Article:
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Deriving Uncertainty Estimates for Automated Observations


TECHNOLOGY AREA(S): Info Systems, Human Systems 

OBJECTIVE: Develop novel ways to assess uncertainty in observations of objects in overhead imagery that were identified by automated systems. Design aggregation techniques that can identify important spatial groupings while considering the uncertainty estimates for the primitives of those groupings. 

DESCRIPTION: Recent advances in deep learning have made object recognition and localization systems applicable to a wider variety of tasks. These techniques have started to be applied to overhead imagery; this provides great promise for automated recognition of objects for analysts. As such, this topic has two research components: (1) to enhance an object detection network to be able to describe its own certainty in its identifications; and (2) to develop methods to aggregate observations based on models that consider individual objects’ uncertainty. For (1), the standard technique for these recognition systems is to use algorithms to classify objects into a pre-defined set of categories. For instance, a network that has been trained to identify cats and dogs, given an image of a chair, will categorize it as a cat or a dog without providing a measure of certainty in its judgment. However, analysts always provide measures of their confidence in their judgments. Automated identification of objects in overhead imagery will require methods to produce measures of uncertainty and to process multiple observations to reduce uncertainty. For (2), the research will need to provide example methods and models to identify salient groups of objects and classify activities based on a reasoned, a priori knowledge-base of a given environment codified in the model. Object configurations can suggest a larger class of objects. For instance, rows of cars in a linear formation indicate a parking lot. Configurations of objects can also indicate activity; e.g., a crane over a cargo container ship indicates active on- or off-loading. Spatial data aggregation that employs certainty estimates should be able to ingest models that are easily represented in order to increase accuracy and applicability of judgments suggested by automated systems. The National Geospatial-Intelligence Agency searches for novel approaches that combine these two concepts: uncertainty estimates and spatial object grouping. An object recognition system requires certainty estimates in order to provide the necessary context for future reasoning tasks that analysts currently conduct as a uniquely human task. Spatial data aggregation from an automated recognition system must understand how certain that system is of a particular judgment in order to make its own assessment of the grouping or activity of those objects.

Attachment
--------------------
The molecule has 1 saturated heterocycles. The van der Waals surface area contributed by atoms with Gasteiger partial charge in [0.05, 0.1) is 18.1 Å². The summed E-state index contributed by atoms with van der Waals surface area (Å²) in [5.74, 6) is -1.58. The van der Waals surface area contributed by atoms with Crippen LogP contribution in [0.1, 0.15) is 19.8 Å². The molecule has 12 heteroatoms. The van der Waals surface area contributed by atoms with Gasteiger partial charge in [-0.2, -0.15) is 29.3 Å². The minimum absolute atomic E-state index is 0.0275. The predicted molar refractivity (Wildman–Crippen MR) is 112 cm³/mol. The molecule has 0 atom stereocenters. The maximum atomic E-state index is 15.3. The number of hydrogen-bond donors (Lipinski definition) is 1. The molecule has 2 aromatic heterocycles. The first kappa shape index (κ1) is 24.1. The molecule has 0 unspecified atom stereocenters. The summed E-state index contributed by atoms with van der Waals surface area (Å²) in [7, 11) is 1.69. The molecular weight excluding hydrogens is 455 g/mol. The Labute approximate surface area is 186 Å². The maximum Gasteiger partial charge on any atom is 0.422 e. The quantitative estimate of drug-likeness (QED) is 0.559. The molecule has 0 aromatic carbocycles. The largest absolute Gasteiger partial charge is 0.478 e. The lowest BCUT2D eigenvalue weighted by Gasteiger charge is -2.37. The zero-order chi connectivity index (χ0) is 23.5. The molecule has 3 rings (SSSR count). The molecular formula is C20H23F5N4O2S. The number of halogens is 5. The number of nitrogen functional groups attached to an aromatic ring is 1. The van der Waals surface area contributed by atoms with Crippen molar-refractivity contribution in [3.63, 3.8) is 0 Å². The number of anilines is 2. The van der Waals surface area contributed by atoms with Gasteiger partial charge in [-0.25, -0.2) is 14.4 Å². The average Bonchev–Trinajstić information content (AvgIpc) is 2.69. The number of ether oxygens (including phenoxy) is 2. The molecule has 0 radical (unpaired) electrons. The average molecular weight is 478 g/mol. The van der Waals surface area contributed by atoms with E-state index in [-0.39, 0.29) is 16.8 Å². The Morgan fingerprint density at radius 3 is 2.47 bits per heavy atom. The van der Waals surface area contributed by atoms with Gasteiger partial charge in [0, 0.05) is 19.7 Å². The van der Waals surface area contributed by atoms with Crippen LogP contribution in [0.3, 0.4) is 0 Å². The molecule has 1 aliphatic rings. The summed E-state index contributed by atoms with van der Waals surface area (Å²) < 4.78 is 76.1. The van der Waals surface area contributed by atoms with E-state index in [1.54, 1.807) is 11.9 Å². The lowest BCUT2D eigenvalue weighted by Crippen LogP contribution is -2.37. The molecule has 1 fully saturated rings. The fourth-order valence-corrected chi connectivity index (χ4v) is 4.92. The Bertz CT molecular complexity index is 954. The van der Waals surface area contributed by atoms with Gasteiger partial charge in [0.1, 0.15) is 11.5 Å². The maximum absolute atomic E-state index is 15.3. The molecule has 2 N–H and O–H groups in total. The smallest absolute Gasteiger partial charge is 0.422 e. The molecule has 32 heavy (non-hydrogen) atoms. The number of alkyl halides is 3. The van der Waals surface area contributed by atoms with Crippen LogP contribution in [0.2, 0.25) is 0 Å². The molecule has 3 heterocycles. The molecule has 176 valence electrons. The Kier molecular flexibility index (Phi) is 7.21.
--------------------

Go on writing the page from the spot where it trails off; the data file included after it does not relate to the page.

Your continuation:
PHASE I: Demonstrate an ability to obtain uncertainty estimates in neural architectures applied to overhead imagery. Design proof-of-concept for algorithmic approaches to object aggregation and/or group activity assessment to include uncertainty information. 

PHASE II: Demonstrate an aggregation/activity identification algorithm applied to datasets of images and pre-defined object identifications with certainty estimates on the identifications. Jointly with the government develop test metrics for performance evaluation of uncertainty measures and aggregation techniques. 

PHASE III: This system could be used for a broad range of military and civilian applications where the presence of particular objects in groups indicate a particular activity – for example, in monitoring of shipping or commercial business operations. 


1: Yarin Gal and Zoubin Ghahramani. Bayesian convolutional neural networks with Bernoulli approximate variational inference. arXiv 1506.02142v5, 2016.

2:  Yarin Gal and Zoubin Ghahramani. Dropout as a Bayesian approximation appendix. arXiv 1506.02157, 2015.

3:  Alex Graves. Practical variational inference for neural networks. In Advances in Neural Information Processing Systems 24 25th Annual Conference on Neural Information Processing Systems 2011.

4:  D.J.C. MacKay. A practical Bayesian framework for backpropagation networks. Neural Computation, 4(3):448-472, May 1992.

5:  John William Paisley, David M. Blei, and Michael I. Jordan. Variational Bayesian inference with stochastic search. In Proceedings of the 29th International Conference on Machine Learning, ICML, 2012.

KEYWORDS: Computer Vision; Overhead Imagery; Machine Learning; Spatial Data; Aggregation 


Samuel Dooley 

(571) 557-7312 

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